Private equity recruiting has become an earlier and earlier part of the investment banking analyst experience. While all parties acknowledge it’s silly to recruit recent college graduates one to two years in advance, the larger firms don’t want to let their rivals siphon up all the talent, and a prisoner’s dilemma domino effect ensues.
When I recruited for private equity, the main cycle occurred several weeks before most headhunters (claimed they) thought it would (mid-February), and it’s been moving earlier every year.
The early recruiting frenzy has several effects:
- Academic history matters more than it should.
- Unequal early staffings can skew recruiting results (over two years this normalizes, but your first couple projects may be the bulk of your pre-recruiting experience).
- If you want to recruit in the main cycle, you have to make up your mind and prepare early. No time to stop and smell the roses.
These are the unfortunate facts of private equity recruiting. This article will provide some tips and best practices - passed down from older analysts, and learned the hard way.
September - November
- Prepare first version of resume for headhunters.
- Begin refining “my story.”
- Schedule headhunter meetings.
October - December
- Headhunter meetings.
November - January
- PE firm info sessions / dinners.
- A few small firms may try to jump the main process and have smaller rounds of interviews.
- Practice for modeling tests.
January - February:
- Main recruiting cyle.
Banking is a demanding job - tough enough to manage without the stresses of PE recruiting. But the main recruiting cycle is a sprint, not a marathon. You’ll get through it.
Generally speaking, many banks / groups have accepted PE recruiting as a fact of life and try to support their analysts. If you were a summer intern in your current group, you are probably aware of your group’s attitude toward PE recruiting: Do they support it? Is it an open secret? Do the associates or second-year analysts cover for the first-years?
Either way, for your first few months it is best to focus on on the job at hand: being a good analyst. But it is important to get to know the older analysts:
- They’re generally good people.
- They can help you acclimate to the analyst role; they can tell you who to work for and who to try to avoid, etc.
- They probably went through recruiting the year before. They know some of the headhunters and how to prepare.
- It is crucial to make a good impression within your group. Headhunters will call older analysts, associates and VPs and make them force-rank the current crop of analysts.
- Many senior bankers have their own relationships with funds, and can reach out on your behalf. Likewise, some funds will call banks directly in order to diligence analysts further along in the recruiting process.
- Getting good early staffings can have an outsized impact on your recruiting outcome.
Always keep headhunters’ incentives in mind: headhunters get paid when they successfully place candidates with their client funds (they get paid a lot).
When they meet with you, headhunters are assessing and grading you to determine which client funds they would recommend having you interview with, etc.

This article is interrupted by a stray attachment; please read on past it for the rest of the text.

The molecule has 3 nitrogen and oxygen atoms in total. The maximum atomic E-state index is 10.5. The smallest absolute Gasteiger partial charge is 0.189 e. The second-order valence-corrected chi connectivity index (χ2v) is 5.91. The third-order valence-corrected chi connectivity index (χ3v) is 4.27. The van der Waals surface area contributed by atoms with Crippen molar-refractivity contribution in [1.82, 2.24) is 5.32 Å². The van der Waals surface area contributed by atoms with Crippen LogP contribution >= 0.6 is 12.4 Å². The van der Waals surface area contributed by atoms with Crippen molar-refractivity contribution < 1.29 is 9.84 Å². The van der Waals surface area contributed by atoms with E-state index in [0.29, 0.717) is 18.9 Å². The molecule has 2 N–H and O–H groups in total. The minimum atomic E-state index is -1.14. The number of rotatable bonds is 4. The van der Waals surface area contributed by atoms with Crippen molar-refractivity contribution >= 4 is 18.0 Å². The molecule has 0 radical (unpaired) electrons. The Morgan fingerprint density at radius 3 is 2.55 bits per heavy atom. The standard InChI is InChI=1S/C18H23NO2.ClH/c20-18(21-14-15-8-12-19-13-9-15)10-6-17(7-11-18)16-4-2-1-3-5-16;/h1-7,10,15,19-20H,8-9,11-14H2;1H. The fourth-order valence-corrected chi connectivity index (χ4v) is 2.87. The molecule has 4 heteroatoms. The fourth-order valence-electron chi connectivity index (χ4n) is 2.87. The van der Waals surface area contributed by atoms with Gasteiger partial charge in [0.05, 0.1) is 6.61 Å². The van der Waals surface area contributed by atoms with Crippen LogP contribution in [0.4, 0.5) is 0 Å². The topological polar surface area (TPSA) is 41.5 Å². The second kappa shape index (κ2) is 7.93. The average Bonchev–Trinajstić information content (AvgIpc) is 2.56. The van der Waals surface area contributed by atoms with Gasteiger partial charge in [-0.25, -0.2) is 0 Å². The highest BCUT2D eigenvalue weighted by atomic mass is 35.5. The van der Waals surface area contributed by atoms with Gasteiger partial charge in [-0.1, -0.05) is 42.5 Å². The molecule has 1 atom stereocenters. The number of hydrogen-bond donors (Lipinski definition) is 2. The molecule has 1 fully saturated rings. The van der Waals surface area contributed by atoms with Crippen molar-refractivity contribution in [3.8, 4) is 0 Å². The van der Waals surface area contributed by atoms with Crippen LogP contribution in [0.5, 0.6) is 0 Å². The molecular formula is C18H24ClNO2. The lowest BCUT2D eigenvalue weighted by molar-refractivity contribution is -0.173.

- Headhunter meetings are your first interviews. Do not be fooled otherwise.
- Headhunters are not your friends - they want to place you so they get paid.
- Have your story and resume ready before meeting with headhunters. These are your first interviews.
- Many headhunters have finance backgrounds and can suss out bullshit instantly. Do not exagerate your deal experience. Do not try to “trick” them.
- There are many headhunters, each representing an array of PE and hedge funds. Your first headhunter meeting probably won’t be your best showing. Schedule the ones you care about least, first. Always good to have a few practice runs under your belt before it counts.
- If you have genuine, specific interest in one (or a couple) of the headhunter’s clients, tell them. It will show you did your homework, and headhunters know that well-researched, genuine interest translates well with their investor clients (i.e., you have a higher probability to secure an offer + a higher probability you accept = higher probability they get paid from you).
Generally, private equity interviews follow this pattern:
- Early interviews (with more junior folks)
- Model test / case study
- More junior - mid-level interviews
- Senior interviews
- Exploding offer?
Interviews test the following skills:
- Basic financial modeling
- Model test
- Paper LBOs
- “Thinking like an investor”
- “What’s a good business?”
- “What makes a good LBO investment?”
- “What are your main diligence areas for this business?”
- Personableness / “soft skills”
- “Tell me about yourself.”
- “Why PE?”
- “Why [XYZ] fund / [XYZ] investing style?”
- The modeling test is a way to eliminate candidates. It is a “check-the-box” test – can they do the simple math that is a requirement of this job?
- Being personable and having a compelling story can smooth over a couple missed investing trivia questions.
Modeling Test Tips
- Although the modeling test is a check-the-box test, when the main recruiting cycle kicks off, you won’t have time to cram. Preparing early and often is key.
- Ask older analysts for templates they used to prepare. Study those templates and then build your own.
- Many PE firms are lazy and recycle the same modeling test every year! If your group has a copy of their old tests, chances are it’s the same one they’ll be using this year.